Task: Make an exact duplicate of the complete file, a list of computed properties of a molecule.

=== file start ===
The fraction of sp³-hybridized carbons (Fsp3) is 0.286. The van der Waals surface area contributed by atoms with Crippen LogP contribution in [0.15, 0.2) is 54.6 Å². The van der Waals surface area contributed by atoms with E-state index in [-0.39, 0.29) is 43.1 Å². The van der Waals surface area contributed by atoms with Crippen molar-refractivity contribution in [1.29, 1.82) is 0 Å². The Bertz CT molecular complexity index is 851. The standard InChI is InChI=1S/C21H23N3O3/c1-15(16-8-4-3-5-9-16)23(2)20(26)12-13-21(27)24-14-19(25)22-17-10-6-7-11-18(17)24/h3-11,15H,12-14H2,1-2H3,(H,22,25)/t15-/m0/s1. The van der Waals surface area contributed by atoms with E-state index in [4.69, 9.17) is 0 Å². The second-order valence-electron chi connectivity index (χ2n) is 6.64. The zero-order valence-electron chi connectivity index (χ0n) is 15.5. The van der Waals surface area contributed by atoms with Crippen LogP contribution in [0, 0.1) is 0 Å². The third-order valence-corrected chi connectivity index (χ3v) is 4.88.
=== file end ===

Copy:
The fraction of sp³-hybridized carbons (Fsp3) is 0.286. The van der Waals surface area contributed by atoms with Crippen LogP contribution in [0.15, 0.2) is 54.6 Å². The van der Waals surface area contributed by atoms with E-state index in [-0.39, 0.29) is 43.1 Å². The van der Waals surface area contributed by atoms with Crippen molar-refractivity contribution in [1.29, 1.82) is 0 Å². The Bertz CT molecular complexity index is 851. The standard InChI is InChI=1S/C21H23N3O3/c1-15(16-8-4-3-5-9-16)23(2)20(26)12-13-21(27)24-14-19(25)22-17-10-6-7-11-18(17)24/h3-11,15H,12-14H2,1-2H3,(H,22,25)/t15-/m0/s1. The van der Waals surface area contributed by atoms with E-state index in [4.69, 9.17) is 0 Å². The second-order valence-electron chi connectivity index (χ2n) is 6.64. The zero-order valence-electron chi connectivity index (χ0n) is 15.5. The van der Waals surface area contributed by atoms with Crippen LogP contribution in [0, 0.1) is 0 Å². The third-order valence-corrected chi connectivity index (χ3v) is 4.88.